FIGURES from the arts, the climate change lobby and others have signed an open letter in support of nine women, all members of Extinction Rebellion (XR), who were cleared last week of causing £500,000 worth of criminal damage by breaking windows at HSBC’s HQ in Canary Wharf, a verdict likely to give the green light to further damage and bullying. Regardless of the punitive repair costs inflicted on the bank, the signatories are calling for it to be held accountable for its fossil fuel investments.
They include Chris Packham, Emma Thompson, Stephen Fry, Juliet Stevenson, Sir Mark Rylance, former Archbishop of Canterbury Rowan Williams, Nish Kumar, Stewart Lee, Frankie Boyle, Peter Gabriel and Brian Eno. The full list appears at the end of this article.
Southwark Crown Court heard that the women sang as they shattered windows with hammers and chisels at about 7am on April 22, 2021.
They placed stickers on the windows reading ‘£80bn into fossil fuels in the last five years’ – the amount they say HSBC has invested in the area in the five years after the Paris Climate Agreement was signed.
Jessica Agar, 23, Blyth Brentnall, 32, Valerie Brown, 71, Eleanor Bujak, 30, Clare Farrell, 40, Miriam Instone, 25, Tracey Mallaghan, 47, Susan Reid, 65, and Samantha Smithson, 41, all denied criminal damage. None denied their part in the action and their case was based on the defence of ‘lawful excuse’. The Criminal Damage Act allows such a defence if a defendant believed that they had the consent of others to damage the property in question.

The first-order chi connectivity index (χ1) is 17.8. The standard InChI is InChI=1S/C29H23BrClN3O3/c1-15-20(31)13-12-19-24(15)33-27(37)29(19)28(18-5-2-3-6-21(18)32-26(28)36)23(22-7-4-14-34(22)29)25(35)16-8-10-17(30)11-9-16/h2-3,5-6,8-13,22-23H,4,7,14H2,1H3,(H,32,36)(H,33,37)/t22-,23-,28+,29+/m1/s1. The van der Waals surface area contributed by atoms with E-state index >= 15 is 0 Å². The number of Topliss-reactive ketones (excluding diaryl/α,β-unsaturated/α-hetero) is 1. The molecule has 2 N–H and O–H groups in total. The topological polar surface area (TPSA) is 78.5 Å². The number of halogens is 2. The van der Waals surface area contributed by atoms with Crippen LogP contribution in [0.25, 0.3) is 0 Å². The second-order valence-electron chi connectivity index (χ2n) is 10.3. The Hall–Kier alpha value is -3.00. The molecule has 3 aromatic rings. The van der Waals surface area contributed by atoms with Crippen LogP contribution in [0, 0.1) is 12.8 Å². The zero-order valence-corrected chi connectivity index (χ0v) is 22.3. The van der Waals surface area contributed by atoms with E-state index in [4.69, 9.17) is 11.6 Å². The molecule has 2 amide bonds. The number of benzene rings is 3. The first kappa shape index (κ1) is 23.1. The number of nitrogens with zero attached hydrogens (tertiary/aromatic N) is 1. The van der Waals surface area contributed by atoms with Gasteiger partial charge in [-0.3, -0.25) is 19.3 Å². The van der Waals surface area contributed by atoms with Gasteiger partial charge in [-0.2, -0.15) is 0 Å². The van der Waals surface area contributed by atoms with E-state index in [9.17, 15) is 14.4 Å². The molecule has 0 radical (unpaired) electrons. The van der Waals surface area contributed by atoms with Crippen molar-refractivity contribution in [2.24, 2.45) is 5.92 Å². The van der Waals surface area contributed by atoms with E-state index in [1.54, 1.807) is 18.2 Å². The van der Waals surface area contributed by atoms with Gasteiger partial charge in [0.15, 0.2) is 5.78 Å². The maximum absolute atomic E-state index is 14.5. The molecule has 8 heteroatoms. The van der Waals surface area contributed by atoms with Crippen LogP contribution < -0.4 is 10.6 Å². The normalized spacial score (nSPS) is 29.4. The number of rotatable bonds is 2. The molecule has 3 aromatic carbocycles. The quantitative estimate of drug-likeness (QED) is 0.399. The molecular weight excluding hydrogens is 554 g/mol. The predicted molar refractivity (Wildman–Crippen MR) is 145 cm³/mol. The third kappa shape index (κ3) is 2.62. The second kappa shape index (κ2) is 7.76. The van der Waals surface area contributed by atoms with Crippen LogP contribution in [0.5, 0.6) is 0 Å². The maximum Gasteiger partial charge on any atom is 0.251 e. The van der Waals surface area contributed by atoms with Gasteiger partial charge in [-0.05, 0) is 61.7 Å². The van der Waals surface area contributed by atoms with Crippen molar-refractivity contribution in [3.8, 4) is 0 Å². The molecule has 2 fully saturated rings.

During the trial, the women wore shirts, blazers and suits given to them by fashion designer Stella McCartney.
The letter distributed by XR reads in part: ‘While we applaud the jury for recognising these women’s solid defence for taking such action and following their conscience, a collective act of madness is going unchecked both in the UK and across the globe. Those standing up in defence of life on Earth are being criminalised by the UK legal system, while our own government willingly continues to facilitate the destruction of our only home.
‘The world stands ablaze in front of us and still global powers choose to risk the death and displacement of billions in pursuit of uncurbed fossil fuel expansion. Yet, the world is in the ultimate crisis of accountability. As the case of these women shows, it is not illegal for banks such as HSBC to profit from destroying life on Earth. With billions invested in fossil fuels in the five years since the Paris Climate Agreement, we can’t help but wonder how many deaths these billions will have caused already? Why do such heinous crimes continue to go unpunished?’
The letter concludes: ‘Women throughout history have always gathered to resist in the name of life and love. Now, as money and power steer us on a path towards total climate and ecological collapse, protests like this are a rational response to the greatest crime humanity has ever faced. These women believed, as we do, that they are duty bound to resist a violent system that is risking the survival of everything we know and love.
‘It is now incumbent upon all good people of conscience to rise up as these women have, to pull together and find our collective power. We must all take the most effective action we can, find our courage and work in firm opposition to the dereliction of our only home.